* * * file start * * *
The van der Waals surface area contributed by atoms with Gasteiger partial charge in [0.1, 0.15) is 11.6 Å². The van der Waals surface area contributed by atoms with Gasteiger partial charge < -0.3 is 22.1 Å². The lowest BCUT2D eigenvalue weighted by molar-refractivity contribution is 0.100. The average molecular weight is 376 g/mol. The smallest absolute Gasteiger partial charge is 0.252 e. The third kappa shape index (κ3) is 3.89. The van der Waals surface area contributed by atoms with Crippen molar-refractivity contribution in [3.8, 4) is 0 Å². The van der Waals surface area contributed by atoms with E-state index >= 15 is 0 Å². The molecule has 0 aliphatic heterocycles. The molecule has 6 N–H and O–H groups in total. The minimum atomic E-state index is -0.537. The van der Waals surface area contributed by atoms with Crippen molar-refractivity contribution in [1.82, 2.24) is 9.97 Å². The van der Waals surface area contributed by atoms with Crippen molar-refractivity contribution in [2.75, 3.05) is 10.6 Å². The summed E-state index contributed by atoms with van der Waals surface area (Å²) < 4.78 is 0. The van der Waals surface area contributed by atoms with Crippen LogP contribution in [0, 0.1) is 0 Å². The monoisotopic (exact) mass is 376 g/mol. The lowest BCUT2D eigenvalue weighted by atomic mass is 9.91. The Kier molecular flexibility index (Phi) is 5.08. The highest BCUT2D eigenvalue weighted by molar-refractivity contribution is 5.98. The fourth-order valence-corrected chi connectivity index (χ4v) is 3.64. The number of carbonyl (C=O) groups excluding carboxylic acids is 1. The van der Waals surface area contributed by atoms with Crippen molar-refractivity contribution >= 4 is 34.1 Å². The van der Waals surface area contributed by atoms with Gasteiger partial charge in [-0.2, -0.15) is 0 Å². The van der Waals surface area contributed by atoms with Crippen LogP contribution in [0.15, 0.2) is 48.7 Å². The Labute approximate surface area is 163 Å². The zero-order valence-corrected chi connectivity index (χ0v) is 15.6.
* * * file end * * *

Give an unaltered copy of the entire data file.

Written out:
The van der Waals surface area contributed by atoms with Gasteiger partial charge in [0.1, 0.15) is 11.6 Å². The van der Waals surface area contributed by atoms with Gasteiger partial charge < -0.3 is 22.1 Å². The lowest BCUT2D eigenvalue weighted by molar-refractivity contribution is 0.100. The average molecular weight is 376 g/mol. The smallest absolute Gasteiger partial charge is 0.252 e. The third kappa shape index (κ3) is 3.89. The van der Waals surface area contributed by atoms with Crippen molar-refractivity contribution in [3.8, 4) is 0 Å². The van der Waals surface area contributed by atoms with E-state index >= 15 is 0 Å². The molecule has 0 aliphatic heterocycles. The molecule has 6 N–H and O–H groups in total. The minimum atomic E-state index is -0.537. The van der Waals surface area contributed by atoms with Crippen molar-refractivity contribution in [1.82, 2.24) is 9.97 Å². The van der Waals surface area contributed by atoms with Crippen molar-refractivity contribution in [2.75, 3.05) is 10.6 Å². The summed E-state index contributed by atoms with van der Waals surface area (Å²) < 4.78 is 0. The van der Waals surface area contributed by atoms with Crippen LogP contribution in [0, 0.1) is 0 Å². The monoisotopic (exact) mass is 376 g/mol. The lowest BCUT2D eigenvalue weighted by atomic mass is 9.91. The Kier molecular flexibility index (Phi) is 5.08. The highest BCUT2D eigenvalue weighted by molar-refractivity contribution is 5.98. The fourth-order valence-corrected chi connectivity index (χ4v) is 3.64. The number of carbonyl (C=O) groups excluding carboxylic acids is 1. The van der Waals surface area contributed by atoms with Crippen molar-refractivity contribution >= 4 is 34.1 Å². The van der Waals surface area contributed by atoms with Gasteiger partial charge in [-0.2, -0.15) is 0 Å². The van der Waals surface area contributed by atoms with Crippen LogP contribution in [0.15, 0.2) is 48.7 Å². The Labute approximate surface area is 163 Å². The zero-order valence-corrected chi connectivity index (χ0v) is 15.6.